And an engineer for the defendants insists that the design is appropriate. Robert D. Vanasse, a professional civil engineer with more than 40 years experience in highway design in construction, called the rectangular post design “standard and customary.”

He said, in an affidavit, that the rectangular edges in the Big Dig system had been rounded off and are not “sharp,” as the Cila suit alleges.

A top state transportation official also defended the overall design. “The barriers and handrail system are a safe system and comply with federal and state safety standards,” Frank Tramontozzi, chief engineer of the state Department of Transportation’s Highway Division, said in an interview.

Citing the ongoing litigation, Tramontozzi declined to talk about the Cila crash or the specifics of the claim that the design was flawed.

But he stressed that safety is the first concern for the Transportation Department, which has responsibility for the tunnels.

A lawyer for Tuttle Aluminum International Inc. of Indiana, the manufacturer of the handrails, said in an e-mail that the handrails were built to the specifications of Big Dig designers and passed three inspections.

The deaths involving handrails made up the majority of the traffic fatalities reported in Big Dig tunnels between 2005 and 2008. According to the Mass Department of Transportation, there were nine fatalities in the Big Dig Tunnels during that time frame, with seven involving handrails.

It is hard to put that number in perspective. The nine fatalities occurred in tunnels that cover 80 lane miles and recorded 360 million vehicle trips.

By contrast, the Pike had 21 fatalities from 2005 to 2008. The Pike stretches 1,180 lane miles and had 675 million vehicle trips.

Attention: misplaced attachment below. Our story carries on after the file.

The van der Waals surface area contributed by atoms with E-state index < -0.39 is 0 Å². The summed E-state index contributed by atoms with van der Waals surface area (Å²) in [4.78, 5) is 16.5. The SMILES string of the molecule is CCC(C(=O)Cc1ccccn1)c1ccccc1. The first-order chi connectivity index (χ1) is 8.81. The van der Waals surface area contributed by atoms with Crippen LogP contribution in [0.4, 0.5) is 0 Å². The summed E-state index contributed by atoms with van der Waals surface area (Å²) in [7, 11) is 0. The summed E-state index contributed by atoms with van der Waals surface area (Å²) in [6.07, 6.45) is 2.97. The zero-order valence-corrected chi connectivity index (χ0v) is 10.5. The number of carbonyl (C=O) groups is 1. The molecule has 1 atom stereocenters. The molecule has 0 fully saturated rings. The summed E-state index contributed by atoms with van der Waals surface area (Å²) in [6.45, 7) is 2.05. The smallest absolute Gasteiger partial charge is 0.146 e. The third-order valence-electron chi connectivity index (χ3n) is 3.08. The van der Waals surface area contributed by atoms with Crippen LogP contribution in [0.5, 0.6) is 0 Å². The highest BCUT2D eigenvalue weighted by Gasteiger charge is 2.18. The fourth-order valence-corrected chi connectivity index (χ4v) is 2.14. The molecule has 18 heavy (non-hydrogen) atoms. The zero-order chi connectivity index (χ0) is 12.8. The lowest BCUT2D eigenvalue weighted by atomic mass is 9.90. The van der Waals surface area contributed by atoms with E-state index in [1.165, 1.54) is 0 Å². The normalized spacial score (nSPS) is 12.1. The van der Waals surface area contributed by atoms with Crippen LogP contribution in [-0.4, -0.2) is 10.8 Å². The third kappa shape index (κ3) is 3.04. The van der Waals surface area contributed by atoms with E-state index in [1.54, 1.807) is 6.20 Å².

State Police reports, reviewed by the Globe, make it clear that human error or recklessness contributed to the crashes. At least four of the drivers were exceeding the speed limit and four of the dead were riding motorcycles. Motorcycle crashes, specialists say, are much more likely to result in serious harm.

The other three crashes took the lives of a driver and two passengers, none of whom was wearing a seat belt. They were thrust partly out of windows, became ensnared in the handrails, and were torn out of the vehicles.

“I’ve never heard of people getting pulled out of a car before” by a handrail, said Sicking.

The lawsuit filed by Cila’s widow alleges that his death might have been avoided if another common railing design had been used.

Malcolm Ray, a roadside safety specialist for the plaintiff’s in the lawsuit, said in an affidavit that if the vertical posts in the Big Dig system had a smooth cylindrical design, Cila would have been injured, but “more likely than not would not have suffered the traumatic amputation of his left arm.” A pathologist for the plaintiff said in an affidavit that the cause of death was loss of blood.

“It is intuitively obvious even to a layperson that rectangular posts have sharper edges and are more prone to cut,” added Ray, a professor at Worcester Polytechnic Institute.

The lawsuit says pipe-style posts are commonly used elsewhere in Massachusetts and are far less treacherous. Such a design was considered, then abandoned, when the Big Dig was built, even though it was substantially cheaper, according to project memos and e-mails filed
in court.

A design using a cylindrical post handrail has been part of the MassHighway design specifications for more than 40 years, according to documents in the case file, and is used in the Sumner and Callahan tunnels, for example. In New York, the Lincoln Tunnel uses a pipe-style handrailing that starts about 4 feet off the road, said a spokeswoman.

Big Dig managers could have used a rounded pipe design for handrails in that system, too. In 1999, the manufacturer of the handrails tried to convince the Massachusetts Turnpike and Bechtel/Parsons Brinckerhoff, which managed the project, that rounded vertical railings were the way to go.

Switching to the cylindrical pipe designs could have saved between nearly $300,000 to more than $700,000, Tuttle, the railing manufacturer, said in a 1999 memo. Officials at Modern agreed and fought for the change, according to Big Dig documents in the suit.